Spirit Torino Twin Pulse Review

Spirit Torino Twin Pulse Review

I do a fair bit of switching between speaker listening and headphones. For me and many others, there is something special about a proper 2 channel setup that just draws you in. I’m not talking about anything special in the frequency or specific technicality. The most undeniable thing for me is the impact. Not just bass but every note. With speakers there is a certain weight on each note that floats through the air. The large driver sizes make it so that every note is not only felt but heard.

Clearly, I’m not alone in thinking speakers offer something unique in the audio world. For many years, manufactures and reviewers alike have made claims about a specific headphone sounding “speaker like.” Most of these rely on some of the other properties of 2 channel listening. Mainly the expansive sound stage and impact of a properly tuned sub. While most of these reviews have merit of some kind or another, many of these “speaker like” headphones miss the unmistakable weight of speakers. That’s not to say these other headphones aren’t good (I certainly enjoyed the quirky but fun Abyss 1266 and similar claims associated with it) but I have yet to try something that replicates the weight I am looking for.

Cue the Twin Pulse!

Spirit Torino has built out a little niche for themselves with their isobaric offerings. Searching for “isobaric headphones” on google and you won’t find many offerings that don’t have their name attached.  Twin pulse was the first open isobaric system in headphones.

For those who may not know, the isobaric “system consists of two high-performance drivers connected in series and moving in sync across the entire audio range. This innovative configuration allows the drivers to convey the aerodynamic flows of the vents faster, allowing impressive acceleration. The series connection of the two drivers allows the following strategic advantages: Halving of the linear movement of the mobile unit while keeping it within an optimal range to limit distortions and dynamic compression, doubling of the power handling ability, and doubling of impedance to 64 Ohms for efficient amplification.”

All of these moving parts have been put in play as Spirits original flagship to overcome what Andrea Ricci calls the biggest limit of a dynamic headphone: the speed in transients. What I can say for certain is that he has succeeded. He manages to take all the bad from dynamic drivers and keep the good. The speed really excels amongst all the dynamics I have heard. Most importantly to me, referring to the first part, is the weight the Twin Pulse seem to give to every note. Rim shots on the drum crack through the space between the drivers and my ears which really gives a lively performance. I don’t know if it’s the isobaric system and two drivers that create the extra weight and impact, but it certainly is there more than any other headphone I’ve tried.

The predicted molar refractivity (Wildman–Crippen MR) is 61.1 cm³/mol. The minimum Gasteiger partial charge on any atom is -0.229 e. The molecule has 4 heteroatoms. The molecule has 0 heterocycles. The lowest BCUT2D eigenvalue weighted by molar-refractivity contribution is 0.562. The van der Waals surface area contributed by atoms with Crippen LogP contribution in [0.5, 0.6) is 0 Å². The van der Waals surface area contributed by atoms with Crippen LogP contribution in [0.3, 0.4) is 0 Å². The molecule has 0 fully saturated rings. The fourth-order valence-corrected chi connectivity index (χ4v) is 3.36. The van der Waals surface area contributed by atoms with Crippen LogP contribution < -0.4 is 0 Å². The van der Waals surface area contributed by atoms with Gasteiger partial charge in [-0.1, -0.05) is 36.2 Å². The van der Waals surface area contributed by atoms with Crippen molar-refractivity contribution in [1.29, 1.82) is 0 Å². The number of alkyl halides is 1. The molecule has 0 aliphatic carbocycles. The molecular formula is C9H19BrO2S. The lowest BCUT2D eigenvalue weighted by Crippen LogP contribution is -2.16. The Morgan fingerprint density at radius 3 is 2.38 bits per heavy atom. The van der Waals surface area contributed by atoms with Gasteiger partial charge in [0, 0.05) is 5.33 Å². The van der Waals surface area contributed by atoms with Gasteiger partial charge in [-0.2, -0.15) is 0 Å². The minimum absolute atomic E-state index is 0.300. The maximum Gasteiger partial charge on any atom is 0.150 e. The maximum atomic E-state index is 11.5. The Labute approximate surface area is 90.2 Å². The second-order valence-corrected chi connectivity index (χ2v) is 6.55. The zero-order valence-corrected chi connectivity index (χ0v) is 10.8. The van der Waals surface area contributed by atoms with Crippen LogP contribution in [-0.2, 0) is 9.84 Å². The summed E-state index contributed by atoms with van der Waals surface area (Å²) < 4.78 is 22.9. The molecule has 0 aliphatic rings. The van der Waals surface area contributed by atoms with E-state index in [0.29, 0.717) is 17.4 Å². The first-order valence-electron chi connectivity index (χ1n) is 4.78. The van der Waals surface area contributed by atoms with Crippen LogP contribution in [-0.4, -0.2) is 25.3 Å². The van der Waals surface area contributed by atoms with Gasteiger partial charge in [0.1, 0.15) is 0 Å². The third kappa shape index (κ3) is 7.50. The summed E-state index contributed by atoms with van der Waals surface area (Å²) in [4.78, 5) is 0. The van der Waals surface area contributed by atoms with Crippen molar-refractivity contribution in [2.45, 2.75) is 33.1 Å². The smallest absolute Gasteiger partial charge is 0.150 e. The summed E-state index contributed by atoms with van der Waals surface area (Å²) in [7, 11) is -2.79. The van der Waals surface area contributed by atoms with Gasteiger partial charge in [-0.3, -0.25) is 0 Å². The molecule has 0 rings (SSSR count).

In my world, Japanese bassist Isao Suzuki is about as “punk-rock” as one can be. Nothing he does is quite by the book and yet there are very few who have quite a command over their instruments as he does. Reading through his life story recently helps bring to light where his style comes from. Artist aside his music has always been one of my bass tests to get true speed and timbre correct from the bass and mid-bass regions. Listening to “Cadillac Woman,” the Twin Pulse really come alive. Suzuki’s commanding of the upright bass is well captured and comes to life with a distinct fullness. The mid-bass, while quite elevated, is very articulate and well controlled. Suzuki’s bass is solidly placed in the stage and the realistic timbre of the upright bass creates an exciting performance.

While listening to “Breezeblocks” by the quirky and exceedingly clever Alt-J, the chaos is brought into focus. The speed of the Twin Pulse drivers allows me to pick apart each portion of their performance. Joe Newman’s voice is hung in suspension outside of my head with good stage depth and imaging. Timbre is very solid as usual with dynamics, but the Twin Pulse seem to do exceedingly well.

This level of speed and technical detail is not something I’ve routinely experienced with dynamic headphones. I think it all comes down to how well the Twin Pulse is designed. Every part of these headphones feels very intentional. From the solid frame construction to the intricate acoustic channeling in the pads. Spirit seems to have focused on damping wherever possible. Which from first assumption, I thought would blunt the dynamics. Instead by utilizing their dual driver design just serves to bring everything into focus. The twin pulse is very controlled and detailed with that important weight added to each note that creates an incredibly dynamic performance. I would struggle not to recommend these headphones.


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